Fuel, Currency, Fares Major Challenges For Indian Carries, Says Boeing

Hyderabad:  Fuel, currency, and low fares – compared to other aviation markets in the region – are three challenges faced by airlines in India even as the country’s aviation sector is on path to recovery from Covid pandemic, a top official of airplane maker Boeing said on Friday.

Aviation fuel in India is 90 per cent higher when compared to Middle East and Africa, Asian and Oceania, and North America.

About 70 per cent of airlines operational costs are priced in US dollars. Though the Indian rupee was stable through the pandemic, this continued to be a watch item, said Dave Schulte, Managing Director, Regional Marketing, Boeing Commercial Airplanes.

Addressing a news conference on the sidelines of Wings India 2022 here to announce Boeing’s commercial outlook for India for the next two decades, he said that India has the lowest average fares for similar distances and demands in other markets in the region. If the fare for Delhi-Mumbai route is $60, it is $150 to $200 higher in Japan and China for the same distance.

Schulte said he believes that new generation aircrafts from Boeing like 737MAX and 737-10 can help Indian carriers with low fuel burn and lower seat costs respectively.

The aircraft maker projected that South Asian airlines will lead air traffic growth rates through 2040 by 6.9 per cent annual growth. India represents 90 per cent of the South Asian market. The projected traffic growth means the region’s fleet will nearly quadruple by 2040.

According to the market outlook, South Asia will need 2,400 new airplanes valued at $375 billion for the next 20 years. About 90 per cent of them will be narrow-bodied aircrafts. More deliveries are likely to happen in the second half of the period.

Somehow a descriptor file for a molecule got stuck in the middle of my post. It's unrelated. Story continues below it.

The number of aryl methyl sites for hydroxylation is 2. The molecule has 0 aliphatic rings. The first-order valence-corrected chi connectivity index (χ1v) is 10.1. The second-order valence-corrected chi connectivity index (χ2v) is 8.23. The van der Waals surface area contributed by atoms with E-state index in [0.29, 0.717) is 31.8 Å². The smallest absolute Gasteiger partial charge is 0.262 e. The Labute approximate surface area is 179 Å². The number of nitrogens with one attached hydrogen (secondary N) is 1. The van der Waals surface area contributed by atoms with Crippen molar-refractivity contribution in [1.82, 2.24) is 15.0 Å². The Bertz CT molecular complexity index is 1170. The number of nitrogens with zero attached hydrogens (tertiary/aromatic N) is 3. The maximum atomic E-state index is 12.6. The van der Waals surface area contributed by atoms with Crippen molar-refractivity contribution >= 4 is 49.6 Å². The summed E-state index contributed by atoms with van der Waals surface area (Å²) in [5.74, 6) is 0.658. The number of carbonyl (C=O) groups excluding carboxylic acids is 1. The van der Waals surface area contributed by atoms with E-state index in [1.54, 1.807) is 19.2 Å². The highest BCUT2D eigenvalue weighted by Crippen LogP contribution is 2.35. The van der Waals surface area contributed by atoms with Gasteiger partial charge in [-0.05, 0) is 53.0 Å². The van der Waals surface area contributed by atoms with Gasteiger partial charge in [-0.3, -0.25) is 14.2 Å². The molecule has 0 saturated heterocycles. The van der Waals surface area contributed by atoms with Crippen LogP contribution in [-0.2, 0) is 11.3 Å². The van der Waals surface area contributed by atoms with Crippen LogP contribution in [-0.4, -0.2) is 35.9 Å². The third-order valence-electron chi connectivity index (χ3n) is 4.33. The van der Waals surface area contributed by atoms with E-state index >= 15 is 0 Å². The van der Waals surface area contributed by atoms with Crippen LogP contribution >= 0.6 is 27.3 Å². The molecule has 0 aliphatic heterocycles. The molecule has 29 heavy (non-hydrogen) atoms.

“We project robust demand for air travel in South Asia with carriers increasing services, and passengers feeling confident about travel to see family and friends and do business, as well as from air cargo,” he said.

“Key elements that will promote continued growth in the region will be the competitive domestic market and opportunities in international routes, both backed by government policies to reduce airline cost and taxes,” he added.

Schulte noted that despite Omicron and Delta variants, there was swift recovery in the domestic passenger market and the planned domestic capacity is expected to exceed 2019 levels during the current month.

He said that the Indian domestic traffic performing better in 2021 and forecasted to double pre-pandemic levels in a decade.

The planned international capacity is also expected to exceed pre-pandemic levels as early as next month. He believes international capacity is poised for a strong rebound starting late this month.

He noted that Indian carriers are adding more capacity in both domestic and international routes

International scheduled network from India shows that by June 2022 the short-haul market will grow by 600 per cent and long-haul by 300 per cent compared with June 2021.

(IANS)